Every minute of game-time, one Fund is removed from you, and this ticking clock means you’re constantly scrambling for income until you learn to acquire significantly more than this. There are methods, sure, but they’re far from immediately obvious. This creates a feeling of trying to tread water, of feeling too close to ruin to really try experimenting much. It felt like simulating a cultist was less about learning to summon demons and perform ritual sacrifice, and more about how to find time to pursue a hobby while keeping the bills paid.
Dream a Dream
Once you’ve learned a fair bit about how the game works and nail down a source of income, we hit the meat and potatoes of the game as you delve deeper into the dreamworld of the Mansus and pursue forbidden tomes through illicit bookshops, auctions, and raiding people’s private property to pillage their libraries. It’s at this point that we start experiencing the more esoteric lore, perhaps the game’s strongest point.
As with most things about this game, it takes a decidedly different approach to storytelling. Rather than clearly lay out what you’ve done, you get a paragraph that may be a summary of the book, a snippet from a dream, a conversation with a confidante. Little detail is given to what came before or after this paragraph, and more importantly there are often terms and names thrown about such as the Velvet or the Glory, which it doesn’t bother to explain any further than the immediate context. It assumes you already know this.
This is, of course, done intentionally. As with most things in the game, discovery and exploration are key themes. Your first time across a term you may know little outside of how it sounds significant, but as you explore further and find the term repeated, you can piece together its meaning and how it fits into the grand tapestry of things. While I understand some gamers may not be a fan, I personally enjoyed piecing together cryptic clues, snippets of novels and half-remembered dreams to come to a realization.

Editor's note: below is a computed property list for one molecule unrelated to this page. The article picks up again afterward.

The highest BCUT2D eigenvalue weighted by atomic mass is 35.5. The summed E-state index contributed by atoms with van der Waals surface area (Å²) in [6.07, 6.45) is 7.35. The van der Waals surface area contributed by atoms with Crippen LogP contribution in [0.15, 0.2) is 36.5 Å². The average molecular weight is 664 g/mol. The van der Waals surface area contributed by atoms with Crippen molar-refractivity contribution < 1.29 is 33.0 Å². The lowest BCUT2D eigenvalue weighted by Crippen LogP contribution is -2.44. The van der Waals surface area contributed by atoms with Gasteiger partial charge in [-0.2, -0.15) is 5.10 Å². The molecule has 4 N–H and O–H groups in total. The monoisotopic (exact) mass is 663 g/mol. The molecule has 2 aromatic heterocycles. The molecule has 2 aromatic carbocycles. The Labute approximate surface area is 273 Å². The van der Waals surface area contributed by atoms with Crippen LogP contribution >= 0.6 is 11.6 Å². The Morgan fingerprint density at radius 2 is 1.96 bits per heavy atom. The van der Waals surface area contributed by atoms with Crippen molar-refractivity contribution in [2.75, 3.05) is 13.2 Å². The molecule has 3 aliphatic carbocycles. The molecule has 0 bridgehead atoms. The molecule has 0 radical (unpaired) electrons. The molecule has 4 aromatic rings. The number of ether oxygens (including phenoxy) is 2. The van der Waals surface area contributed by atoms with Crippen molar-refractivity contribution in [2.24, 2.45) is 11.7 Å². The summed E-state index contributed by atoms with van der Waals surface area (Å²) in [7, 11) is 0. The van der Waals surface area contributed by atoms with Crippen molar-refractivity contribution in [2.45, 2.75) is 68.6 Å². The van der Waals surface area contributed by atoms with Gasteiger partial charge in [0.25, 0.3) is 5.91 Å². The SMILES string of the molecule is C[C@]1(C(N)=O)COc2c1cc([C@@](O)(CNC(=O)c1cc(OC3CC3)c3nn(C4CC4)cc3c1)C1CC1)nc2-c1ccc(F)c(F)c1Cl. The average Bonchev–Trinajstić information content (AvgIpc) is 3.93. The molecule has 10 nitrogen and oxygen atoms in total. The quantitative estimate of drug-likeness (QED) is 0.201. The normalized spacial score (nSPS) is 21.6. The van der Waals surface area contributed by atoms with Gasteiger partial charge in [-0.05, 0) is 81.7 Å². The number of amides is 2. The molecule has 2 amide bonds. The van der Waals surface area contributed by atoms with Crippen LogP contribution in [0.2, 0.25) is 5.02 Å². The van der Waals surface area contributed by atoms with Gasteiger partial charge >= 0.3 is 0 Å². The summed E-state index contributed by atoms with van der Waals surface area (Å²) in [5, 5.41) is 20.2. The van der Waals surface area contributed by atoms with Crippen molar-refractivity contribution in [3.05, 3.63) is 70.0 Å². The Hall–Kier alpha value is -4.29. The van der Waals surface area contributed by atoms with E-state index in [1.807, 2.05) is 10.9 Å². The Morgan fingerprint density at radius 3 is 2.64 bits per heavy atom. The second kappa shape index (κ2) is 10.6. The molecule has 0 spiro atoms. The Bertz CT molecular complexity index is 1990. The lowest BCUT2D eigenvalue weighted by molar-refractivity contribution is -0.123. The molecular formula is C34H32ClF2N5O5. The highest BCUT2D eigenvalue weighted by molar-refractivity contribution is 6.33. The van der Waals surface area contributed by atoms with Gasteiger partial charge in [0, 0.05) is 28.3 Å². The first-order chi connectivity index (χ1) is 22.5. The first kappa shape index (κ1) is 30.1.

More Than Meets the Eye
In the last part of the game, it boils down to your temptation and cultist rites, summoning terrible demons to assist where your cultists cannot as you search for the tomes, implements, and influences to finally conduct the ritual at the peak of your temptation, to ascend from your mortal husk and grasp the obsession you chose so long ago.
There is a fair bit more than the path to victory however, and there’s a good deal of replay value to be had in poking around in all the game’s corners. For starters, our Aspirant is but one of several legacies to pick from the beginning, with a random assortment available each time you try again. Each alters the start of the game in some fundamental way, such as the physician that begins with a decent job with no strings attached, but begins with absolutely no passion making exploring the mansus difficult, or the detective who begins with a case to track down a troublemaker and may either launch from that into standard cultist behavior or simply catch their quarry and achieve an alternate ending. Each legacy also has a small detail I found amusing: Your previous character will be named as the individual that helped bring you into this mystery, one way or another.
There’s also a mountain of lore to dig through. It’s not required to explore every ruin, read every book, pursue the deepest reaches of the Mansus, or summon all the most horrible things to beat the game. Doing so, however, provides more clues and fragments to piece together. Take notes and have fun piecing them all together if you wish!
Lastly, this is a game that’s still being worked on. As of the time of this writing there are three more updates definitively planned, with more to follow.
An Esoteric Route
As mentioned at the start, this is an unconventional game. It’s a narrative game, but it tells a story through incomplete fragments that must be ordered and pieced together. It’s a resource management sim, albeit simplified and purposely without documentation. At the end of the day, the one thing I can definitively say is that it is a game that I enjoyed, but also one where I can very well understand if others dislike it.
~ Final Score: 8/10 ~
Review copy and screenshots provided by Weather Factory for PC on Steam.